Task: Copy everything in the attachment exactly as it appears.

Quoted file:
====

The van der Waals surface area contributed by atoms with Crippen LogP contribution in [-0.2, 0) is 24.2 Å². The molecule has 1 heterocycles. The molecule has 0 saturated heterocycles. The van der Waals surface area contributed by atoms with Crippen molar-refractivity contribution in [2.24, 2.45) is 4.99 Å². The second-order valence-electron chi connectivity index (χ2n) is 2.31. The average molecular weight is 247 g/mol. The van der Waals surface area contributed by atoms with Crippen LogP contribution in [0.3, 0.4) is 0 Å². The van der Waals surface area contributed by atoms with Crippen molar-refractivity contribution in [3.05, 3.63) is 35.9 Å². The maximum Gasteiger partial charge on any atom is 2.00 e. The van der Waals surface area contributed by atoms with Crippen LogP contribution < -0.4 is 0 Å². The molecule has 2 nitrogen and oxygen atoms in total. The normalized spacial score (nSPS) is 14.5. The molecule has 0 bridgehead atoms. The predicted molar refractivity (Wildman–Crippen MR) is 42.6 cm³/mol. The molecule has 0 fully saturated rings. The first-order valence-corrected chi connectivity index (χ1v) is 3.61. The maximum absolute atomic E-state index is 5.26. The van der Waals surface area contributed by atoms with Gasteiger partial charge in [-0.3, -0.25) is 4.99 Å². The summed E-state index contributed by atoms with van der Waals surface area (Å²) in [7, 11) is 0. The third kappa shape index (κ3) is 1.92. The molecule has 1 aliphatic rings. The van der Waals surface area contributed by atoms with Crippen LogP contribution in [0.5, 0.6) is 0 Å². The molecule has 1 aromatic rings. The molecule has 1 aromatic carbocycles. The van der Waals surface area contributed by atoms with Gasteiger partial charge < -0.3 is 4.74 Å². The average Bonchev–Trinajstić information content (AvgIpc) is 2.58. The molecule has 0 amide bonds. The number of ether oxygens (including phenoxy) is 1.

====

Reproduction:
The van der Waals surface area contributed by atoms with Crippen LogP contribution in [-0.2, 0) is 24.2 Å². The molecule has 1 heterocycles. The molecule has 0 saturated heterocycles. The van der Waals surface area contributed by atoms with Crippen molar-refractivity contribution in [2.24, 2.45) is 4.99 Å². The second-order valence-electron chi connectivity index (χ2n) is 2.31. The average molecular weight is 247 g/mol. The van der Waals surface area contributed by atoms with Crippen LogP contribution in [0.3, 0.4) is 0 Å². The van der Waals surface area contributed by atoms with Crippen molar-refractivity contribution in [3.05, 3.63) is 35.9 Å². The maximum Gasteiger partial charge on any atom is 2.00 e. The van der Waals surface area contributed by atoms with Crippen LogP contribution < -0.4 is 0 Å². The molecule has 2 nitrogen and oxygen atoms in total. The normalized spacial score (nSPS) is 14.5. The molecule has 0 bridgehead atoms. The predicted molar refractivity (Wildman–Crippen MR) is 42.6 cm³/mol. The molecule has 0 fully saturated rings. The first-order valence-corrected chi connectivity index (χ1v) is 3.61. The maximum absolute atomic E-state index is 5.26. The van der Waals surface area contributed by atoms with Gasteiger partial charge in [-0.3, -0.25) is 4.99 Å². The summed E-state index contributed by atoms with van der Waals surface area (Å²) in [7, 11) is 0. The third kappa shape index (κ3) is 1.92. The molecule has 1 aliphatic rings. The van der Waals surface area contributed by atoms with Crippen LogP contribution in [0.5, 0.6) is 0 Å². The molecule has 1 aromatic rings. The molecule has 1 aromatic carbocycles. The van der Waals surface area contributed by atoms with Gasteiger partial charge < -0.3 is 4.74 Å². The average Bonchev–Trinajstić information content (AvgIpc) is 2.58. The molecule has 0 amide bonds. The number of ether oxygens (including phenoxy) is 1.